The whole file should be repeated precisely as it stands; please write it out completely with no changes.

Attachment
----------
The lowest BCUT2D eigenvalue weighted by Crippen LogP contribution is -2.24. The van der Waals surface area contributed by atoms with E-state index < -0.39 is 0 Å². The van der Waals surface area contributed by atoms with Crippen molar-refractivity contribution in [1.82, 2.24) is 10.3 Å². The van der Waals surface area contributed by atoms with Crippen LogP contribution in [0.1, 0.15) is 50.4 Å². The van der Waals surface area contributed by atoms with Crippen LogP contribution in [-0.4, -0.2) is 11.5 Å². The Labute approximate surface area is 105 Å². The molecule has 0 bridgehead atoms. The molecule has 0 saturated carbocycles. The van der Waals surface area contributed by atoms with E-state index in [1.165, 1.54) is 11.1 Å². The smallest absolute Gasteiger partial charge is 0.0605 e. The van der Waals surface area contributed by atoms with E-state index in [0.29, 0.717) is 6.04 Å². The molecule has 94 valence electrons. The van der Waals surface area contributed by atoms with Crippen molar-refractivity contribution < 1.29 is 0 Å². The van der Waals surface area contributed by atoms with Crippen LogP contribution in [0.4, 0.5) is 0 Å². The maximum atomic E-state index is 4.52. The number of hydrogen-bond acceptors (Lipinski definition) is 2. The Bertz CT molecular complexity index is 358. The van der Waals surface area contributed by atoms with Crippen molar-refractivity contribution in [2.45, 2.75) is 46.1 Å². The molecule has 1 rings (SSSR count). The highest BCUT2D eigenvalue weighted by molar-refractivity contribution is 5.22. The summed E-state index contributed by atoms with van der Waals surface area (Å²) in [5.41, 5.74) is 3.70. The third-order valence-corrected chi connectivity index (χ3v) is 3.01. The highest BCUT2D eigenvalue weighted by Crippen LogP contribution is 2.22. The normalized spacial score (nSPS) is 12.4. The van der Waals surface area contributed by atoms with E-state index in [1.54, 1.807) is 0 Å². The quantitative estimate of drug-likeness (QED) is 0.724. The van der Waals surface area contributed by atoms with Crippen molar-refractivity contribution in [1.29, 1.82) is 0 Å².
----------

The lowest BCUT2D eigenvalue weighted by Crippen LogP contribution is -2.24. The van der Waals surface area contributed by atoms with E-state index < -0.39 is 0 Å². The van der Waals surface area contributed by atoms with Crippen molar-refractivity contribution in [1.82, 2.24) is 10.3 Å². The van der Waals surface area contributed by atoms with Crippen LogP contribution in [0.1, 0.15) is 50.4 Å². The van der Waals surface area contributed by atoms with Crippen LogP contribution in [-0.4, -0.2) is 11.5 Å². The Labute approximate surface area is 105 Å². The molecule has 0 bridgehead atoms. The molecule has 0 saturated carbocycles. The van der Waals surface area contributed by atoms with E-state index in [1.165, 1.54) is 11.1 Å². The smallest absolute Gasteiger partial charge is 0.0605 e. The van der Waals surface area contributed by atoms with E-state index in [0.29, 0.717) is 6.04 Å². The molecule has 94 valence electrons. The van der Waals surface area contributed by atoms with Crippen molar-refractivity contribution < 1.29 is 0 Å². The van der Waals surface area contributed by atoms with Crippen LogP contribution in [0.4, 0.5) is 0 Å². The maximum atomic E-state index is 4.52. The number of hydrogen-bond acceptors (Lipinski definition) is 2. The Bertz CT molecular complexity index is 358. The van der Waals surface area contributed by atoms with Crippen molar-refractivity contribution in [2.45, 2.75) is 46.1 Å². The molecule has 1 rings (SSSR count). The highest BCUT2D eigenvalue weighted by molar-refractivity contribution is 5.22. The summed E-state index contributed by atoms with van der Waals surface area (Å²) in [5.41, 5.74) is 3.70. The third-order valence-corrected chi connectivity index (χ3v) is 3.01. The highest BCUT2D eigenvalue weighted by Crippen LogP contribution is 2.22. The normalized spacial score (nSPS) is 12.4. The van der Waals surface area contributed by atoms with E-state index in [1.54, 1.807) is 0 Å². The quantitative estimate of drug-likeness (QED) is 0.724. The van der Waals surface area contributed by atoms with Crippen molar-refractivity contribution in [1.29, 1.82) is 0 Å².